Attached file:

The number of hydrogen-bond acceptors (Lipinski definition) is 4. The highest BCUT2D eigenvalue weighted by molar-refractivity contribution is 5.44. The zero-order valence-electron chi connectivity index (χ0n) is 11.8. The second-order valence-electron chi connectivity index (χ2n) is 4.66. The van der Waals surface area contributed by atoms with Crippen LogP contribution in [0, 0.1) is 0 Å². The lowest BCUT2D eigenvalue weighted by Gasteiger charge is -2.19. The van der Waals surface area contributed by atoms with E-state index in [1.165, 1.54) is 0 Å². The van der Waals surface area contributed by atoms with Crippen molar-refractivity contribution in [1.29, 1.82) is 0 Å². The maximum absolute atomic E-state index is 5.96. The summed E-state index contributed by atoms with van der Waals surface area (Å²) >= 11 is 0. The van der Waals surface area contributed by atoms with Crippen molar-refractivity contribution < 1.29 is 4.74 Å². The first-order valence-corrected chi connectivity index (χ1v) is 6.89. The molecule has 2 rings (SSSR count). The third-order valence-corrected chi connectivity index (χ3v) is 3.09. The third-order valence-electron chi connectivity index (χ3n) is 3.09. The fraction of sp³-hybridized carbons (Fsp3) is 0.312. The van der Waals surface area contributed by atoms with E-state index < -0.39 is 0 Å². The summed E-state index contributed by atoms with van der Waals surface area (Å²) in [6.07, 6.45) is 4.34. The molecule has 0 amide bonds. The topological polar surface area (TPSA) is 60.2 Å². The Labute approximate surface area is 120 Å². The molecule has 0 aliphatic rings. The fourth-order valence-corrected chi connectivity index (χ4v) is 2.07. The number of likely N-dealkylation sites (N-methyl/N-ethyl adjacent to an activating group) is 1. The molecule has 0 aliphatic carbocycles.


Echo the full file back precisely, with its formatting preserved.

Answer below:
The number of hydrogen-bond acceptors (Lipinski definition) is 4. The highest BCUT2D eigenvalue weighted by molar-refractivity contribution is 5.44. The zero-order valence-electron chi connectivity index (χ0n) is 11.8. The second-order valence-electron chi connectivity index (χ2n) is 4.66. The van der Waals surface area contributed by atoms with Crippen LogP contribution in [0, 0.1) is 0 Å². The lowest BCUT2D eigenvalue weighted by Gasteiger charge is -2.19. The van der Waals surface area contributed by atoms with E-state index in [1.165, 1.54) is 0 Å². The van der Waals surface area contributed by atoms with Crippen molar-refractivity contribution in [1.29, 1.82) is 0 Å². The maximum absolute atomic E-state index is 5.96. The summed E-state index contributed by atoms with van der Waals surface area (Å²) >= 11 is 0. The van der Waals surface area contributed by atoms with Crippen molar-refractivity contribution < 1.29 is 4.74 Å². The first-order valence-corrected chi connectivity index (χ1v) is 6.89. The molecule has 2 rings (SSSR count). The third-order valence-corrected chi connectivity index (χ3v) is 3.09. The third-order valence-electron chi connectivity index (χ3n) is 3.09. The fraction of sp³-hybridized carbons (Fsp3) is 0.312. The van der Waals surface area contributed by atoms with E-state index < -0.39 is 0 Å². The summed E-state index contributed by atoms with van der Waals surface area (Å²) in [6.07, 6.45) is 4.34. The molecule has 0 amide bonds. The topological polar surface area (TPSA) is 60.2 Å². The Labute approximate surface area is 120 Å². The molecule has 0 aliphatic rings. The fourth-order valence-corrected chi connectivity index (χ4v) is 2.07. The number of likely N-dealkylation sites (N-methyl/N-ethyl adjacent to an activating group) is 1. The molecule has 0 aliphatic carbocycles.